Valiev will not wow you with his point-production. His game is more heavily skewed to the defensive aspects, with limited offensive upside. This doesn’t mean you won’t see the occasional play that will make you acknowledge his talents.
Still, if Valiev wants to be able to crack an NHL roster, he will need to refine his all-around ability. He doesn’t have many glaring flaws that jump out, but he could stand to improve on his already solid foundation to maximize his potential at the highest level.
While his shot isn’t the most impressive or dangerous, Valiev’s puck-handling skills are excellent, and so is his skating. Due to his imposing stature, he can take the puck away from a forward deep in his own end and use his size and speed to protect the puck.
Once he’s navigated to the neutral zone, Valiev’s first instinct is to find the nearest forward for a pass. As said before, Valiev still plays a more defensive game even though he has a toolkit fitting of a puck-carrying defenceman. He is still a defender who helps his forwards with good outlet passes and setting up plays to maintain possession.
“[Valiev] was trusted with top-four minutes on the ice, and rewarded this trust by enabling the Marlies’ forwards to score whenever he was there,” the Pension Plan Puppets article explains. “He had a positive impact on players around him.”
That impact is obvious in his relative goals-for percentage. With the normal value being close to 0, since that’s somewhere around team average, his goals-for percentage was 4.8 points higher that what the team posted while he was off the ice. An off-ice stat of 52.34% is still a great score for what proved to be the best team in the AHL last season, but not quite as good as Valiev’s 57.14%.
Keep in mind that most of his season was spent playing with the Marlies, who were at the opposite end of the quality spectrum to the Rocket, but just for fun, let’s compare last season’s offensive numbers for Valiev and Brett Lernout.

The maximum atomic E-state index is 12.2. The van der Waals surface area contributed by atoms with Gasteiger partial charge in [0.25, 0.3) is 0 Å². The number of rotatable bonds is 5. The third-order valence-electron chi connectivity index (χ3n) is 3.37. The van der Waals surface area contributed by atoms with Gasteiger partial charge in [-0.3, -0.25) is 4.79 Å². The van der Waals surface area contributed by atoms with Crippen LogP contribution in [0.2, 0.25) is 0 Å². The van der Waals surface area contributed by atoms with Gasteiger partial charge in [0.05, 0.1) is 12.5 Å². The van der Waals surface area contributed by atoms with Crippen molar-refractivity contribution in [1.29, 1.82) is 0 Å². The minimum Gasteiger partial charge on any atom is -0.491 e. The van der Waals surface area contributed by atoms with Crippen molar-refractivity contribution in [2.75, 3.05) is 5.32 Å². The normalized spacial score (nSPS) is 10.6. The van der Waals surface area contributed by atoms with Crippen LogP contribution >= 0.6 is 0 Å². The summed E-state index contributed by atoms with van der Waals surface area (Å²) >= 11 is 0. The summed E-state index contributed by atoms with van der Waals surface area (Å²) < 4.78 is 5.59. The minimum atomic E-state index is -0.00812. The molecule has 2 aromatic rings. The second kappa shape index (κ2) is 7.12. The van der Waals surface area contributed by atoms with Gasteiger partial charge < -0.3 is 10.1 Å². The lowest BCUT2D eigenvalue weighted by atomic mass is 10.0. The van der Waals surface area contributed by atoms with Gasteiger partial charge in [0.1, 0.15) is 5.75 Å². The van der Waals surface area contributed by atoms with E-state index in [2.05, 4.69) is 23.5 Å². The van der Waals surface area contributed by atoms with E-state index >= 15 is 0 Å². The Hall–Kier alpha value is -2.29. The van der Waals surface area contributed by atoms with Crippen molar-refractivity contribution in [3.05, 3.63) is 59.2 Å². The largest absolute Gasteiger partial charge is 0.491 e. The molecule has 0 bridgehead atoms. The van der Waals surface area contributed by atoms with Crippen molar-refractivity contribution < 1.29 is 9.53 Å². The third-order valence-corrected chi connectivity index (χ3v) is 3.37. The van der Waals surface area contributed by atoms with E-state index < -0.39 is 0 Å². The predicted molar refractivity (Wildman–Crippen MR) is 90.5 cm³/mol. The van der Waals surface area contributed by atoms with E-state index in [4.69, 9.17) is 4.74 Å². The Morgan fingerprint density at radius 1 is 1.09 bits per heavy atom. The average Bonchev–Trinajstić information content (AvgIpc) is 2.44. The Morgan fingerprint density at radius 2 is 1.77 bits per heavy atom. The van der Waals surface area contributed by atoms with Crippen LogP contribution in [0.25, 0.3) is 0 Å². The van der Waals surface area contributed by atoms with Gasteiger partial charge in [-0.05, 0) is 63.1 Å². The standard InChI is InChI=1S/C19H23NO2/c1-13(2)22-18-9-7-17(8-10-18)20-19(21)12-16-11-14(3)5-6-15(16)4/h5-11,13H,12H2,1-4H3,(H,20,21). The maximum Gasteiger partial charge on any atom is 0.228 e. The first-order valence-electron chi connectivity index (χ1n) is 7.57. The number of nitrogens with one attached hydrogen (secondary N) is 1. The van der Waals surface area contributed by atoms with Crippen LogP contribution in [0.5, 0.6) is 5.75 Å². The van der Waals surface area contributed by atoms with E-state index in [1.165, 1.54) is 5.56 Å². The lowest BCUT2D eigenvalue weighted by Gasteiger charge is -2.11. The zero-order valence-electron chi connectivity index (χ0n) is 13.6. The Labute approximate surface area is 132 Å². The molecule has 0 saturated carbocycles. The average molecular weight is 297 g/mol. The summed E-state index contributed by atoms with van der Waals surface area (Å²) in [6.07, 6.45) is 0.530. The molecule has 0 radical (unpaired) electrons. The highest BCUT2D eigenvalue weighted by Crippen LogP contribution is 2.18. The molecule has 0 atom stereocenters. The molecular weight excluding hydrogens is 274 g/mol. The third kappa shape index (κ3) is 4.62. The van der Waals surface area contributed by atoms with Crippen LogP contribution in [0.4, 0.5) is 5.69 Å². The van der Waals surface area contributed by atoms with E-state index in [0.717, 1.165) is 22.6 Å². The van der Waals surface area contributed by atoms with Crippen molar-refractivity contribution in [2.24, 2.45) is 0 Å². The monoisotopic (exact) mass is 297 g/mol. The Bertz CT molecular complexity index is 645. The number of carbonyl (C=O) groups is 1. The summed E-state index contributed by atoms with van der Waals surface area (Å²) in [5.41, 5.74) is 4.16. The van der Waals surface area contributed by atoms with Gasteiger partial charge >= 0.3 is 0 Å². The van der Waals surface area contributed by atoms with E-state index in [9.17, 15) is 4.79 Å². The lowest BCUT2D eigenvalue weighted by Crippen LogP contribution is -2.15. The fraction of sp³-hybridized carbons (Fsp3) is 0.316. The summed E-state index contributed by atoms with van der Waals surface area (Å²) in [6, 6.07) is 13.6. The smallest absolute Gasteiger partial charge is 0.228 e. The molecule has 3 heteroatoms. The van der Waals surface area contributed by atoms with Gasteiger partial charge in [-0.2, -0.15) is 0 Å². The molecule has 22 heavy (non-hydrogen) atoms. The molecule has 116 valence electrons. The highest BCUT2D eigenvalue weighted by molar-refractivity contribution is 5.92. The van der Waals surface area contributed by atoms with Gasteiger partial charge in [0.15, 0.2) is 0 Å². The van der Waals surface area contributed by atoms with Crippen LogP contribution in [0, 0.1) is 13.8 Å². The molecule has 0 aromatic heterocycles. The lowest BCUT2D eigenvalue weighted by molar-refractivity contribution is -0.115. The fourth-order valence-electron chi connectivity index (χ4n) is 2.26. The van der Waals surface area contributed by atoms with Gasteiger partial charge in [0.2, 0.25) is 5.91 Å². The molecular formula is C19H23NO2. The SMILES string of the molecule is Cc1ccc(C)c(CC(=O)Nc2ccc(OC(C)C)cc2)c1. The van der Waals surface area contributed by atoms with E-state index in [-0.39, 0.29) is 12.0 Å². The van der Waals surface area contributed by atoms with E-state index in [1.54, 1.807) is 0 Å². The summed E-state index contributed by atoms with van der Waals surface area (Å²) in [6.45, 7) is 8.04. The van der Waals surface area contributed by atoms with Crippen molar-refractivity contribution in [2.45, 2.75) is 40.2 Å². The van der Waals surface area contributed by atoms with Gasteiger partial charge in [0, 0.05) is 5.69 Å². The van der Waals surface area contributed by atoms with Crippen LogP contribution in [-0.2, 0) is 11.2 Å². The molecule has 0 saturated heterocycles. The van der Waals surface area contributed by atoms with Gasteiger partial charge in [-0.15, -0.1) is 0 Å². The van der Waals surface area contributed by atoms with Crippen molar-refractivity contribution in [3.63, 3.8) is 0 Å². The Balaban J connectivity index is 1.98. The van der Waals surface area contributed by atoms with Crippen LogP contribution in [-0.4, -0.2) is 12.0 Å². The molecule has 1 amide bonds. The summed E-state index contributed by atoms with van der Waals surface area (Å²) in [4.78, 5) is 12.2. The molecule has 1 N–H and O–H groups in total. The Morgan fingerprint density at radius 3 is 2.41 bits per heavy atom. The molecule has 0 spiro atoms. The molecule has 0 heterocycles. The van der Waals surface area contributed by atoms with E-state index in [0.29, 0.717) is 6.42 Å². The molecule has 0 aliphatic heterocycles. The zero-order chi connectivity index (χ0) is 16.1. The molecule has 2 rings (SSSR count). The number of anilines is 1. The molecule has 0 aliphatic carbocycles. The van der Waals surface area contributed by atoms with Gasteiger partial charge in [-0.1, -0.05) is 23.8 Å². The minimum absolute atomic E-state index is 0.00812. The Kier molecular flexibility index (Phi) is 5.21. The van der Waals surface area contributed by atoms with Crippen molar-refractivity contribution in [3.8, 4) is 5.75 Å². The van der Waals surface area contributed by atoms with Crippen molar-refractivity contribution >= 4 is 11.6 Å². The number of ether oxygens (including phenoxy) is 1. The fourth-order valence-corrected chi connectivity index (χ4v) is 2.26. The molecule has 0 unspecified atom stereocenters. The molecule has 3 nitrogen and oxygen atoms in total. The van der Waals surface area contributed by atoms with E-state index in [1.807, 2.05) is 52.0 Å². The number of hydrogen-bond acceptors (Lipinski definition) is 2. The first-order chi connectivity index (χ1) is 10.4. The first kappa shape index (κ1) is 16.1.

As you see in the graph, Valiev outperformed Lernout in most categories besides shots on goal per game (Sh/GP) — a reminder that Valiev should be using his shot more often. Otherwise, he produced much more in terms of offence despite his defensive role.
Overall, Valiev is currently looking like the better player of the two.
Given his good work ethic in his own zone, we could see Valiev challenging for a spot on the Canadiens roster. It wouldn’t be entirely strange to see Valiev replace one of Jordie Benn, David Schlemko, or Mike Reilly on the left side. As of right now, the only left-handed defender assured a spot is Karl Alzner. The other two spots — on the top and bottom pairing — are up for grabs, with Victor Mete also a key player in the mix. Seeing how the left side is shaping up for the upcoming season, Valiev might have a chance to crack the Habs lineup in that latter position.
At the end of the day, Valiev brings some skills and a robust defensive game. He could potentially make the Habs if the stars align and he has an impressive showing at camp. He would be valuable depth and could be a real boon to a Laval team that needs to show drastic improvement over last year, but he would need to clear waivers before that could happen.